1. The application under the (sic) Estates Act was filed by Gulab Sbankar Bhatt and others, who were members of a joint Hindu family. The case was decided by the Special Judge and papers were sent to the Court of the Sub-Divisional Officer for payment of the debts. It was at this stage that an application was filed by one Hari Shankar Bhattl claiming that he was an afterborn son and his father, Beni Shankar one of the applicants, had only a one-fifth share, half of which belonged to the appellant. The claim was dismissed by the Court below on the ground that it was not mentioned when the appellant was born and why the application could not be filed earlier.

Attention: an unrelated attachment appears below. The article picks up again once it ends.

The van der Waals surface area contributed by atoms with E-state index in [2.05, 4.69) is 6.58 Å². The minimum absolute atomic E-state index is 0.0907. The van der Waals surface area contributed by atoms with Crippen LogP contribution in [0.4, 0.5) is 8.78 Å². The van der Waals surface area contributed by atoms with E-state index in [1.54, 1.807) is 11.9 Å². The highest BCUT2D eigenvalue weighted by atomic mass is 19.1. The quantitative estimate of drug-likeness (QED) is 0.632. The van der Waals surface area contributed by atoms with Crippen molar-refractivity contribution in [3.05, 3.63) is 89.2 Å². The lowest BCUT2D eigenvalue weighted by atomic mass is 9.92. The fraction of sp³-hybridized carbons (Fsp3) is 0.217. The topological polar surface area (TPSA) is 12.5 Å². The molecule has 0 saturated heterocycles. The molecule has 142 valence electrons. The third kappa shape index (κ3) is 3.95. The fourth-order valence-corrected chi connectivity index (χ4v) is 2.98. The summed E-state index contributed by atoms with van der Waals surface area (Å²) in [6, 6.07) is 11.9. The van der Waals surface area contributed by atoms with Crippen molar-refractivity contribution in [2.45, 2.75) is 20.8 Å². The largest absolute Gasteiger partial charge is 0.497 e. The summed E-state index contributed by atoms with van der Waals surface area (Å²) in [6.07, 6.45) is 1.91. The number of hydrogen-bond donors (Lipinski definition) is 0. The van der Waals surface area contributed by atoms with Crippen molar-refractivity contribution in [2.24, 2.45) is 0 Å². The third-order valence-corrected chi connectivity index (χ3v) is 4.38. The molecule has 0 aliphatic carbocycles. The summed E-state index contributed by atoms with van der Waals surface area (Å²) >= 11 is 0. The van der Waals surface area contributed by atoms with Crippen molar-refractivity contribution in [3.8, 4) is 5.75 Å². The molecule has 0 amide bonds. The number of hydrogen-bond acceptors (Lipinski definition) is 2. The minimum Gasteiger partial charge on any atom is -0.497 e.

2. The grounds on which the lower Court dismissed the objection were perfectly correct. But apart from these there is a further ground. and the appeal seems to have no force and must, therefore, fail. Section 11, Encumbered Estates Act, provides that any person having any claim to the property mentioned in a notice issued in accordance with the provisions of Section 9, Encumbered Estates Act, has a right to put in a claim within three months of the publication of the notice in the Gazette, stating his claim and the Special Judge has then to determine whether the property specified in the claim or any part thereof is liable to attachment, sale or mortgage in satisfaction of the debts of the applicant. The words of the sub-section are rather significant. The Special Judge is not called upon to determine the share of the claimant in the property and that of the landlord applicant. What the Special Judge has to decide is whether any part of the property is liable to attachment, sale or mortgage in satisfaction of the debts of the applicant. These words were used to cover cases under the Hindu law where on account of the indebtedness of the father, the son's share could also be sold. The debts were incurred by Beni Shankar before the objector was born. For the debts of Beni Shankar not only his own share but the share of his son, the objector, was liable to attachment, sale or -mortgage, unless the objector could prove that those debts were tainted with immorality. The objector has not only not proved it, but he has not even alleged it in his objection. The result is that his objection had no force and was, therefore, bound to fail. We dismiss this appeal with costs.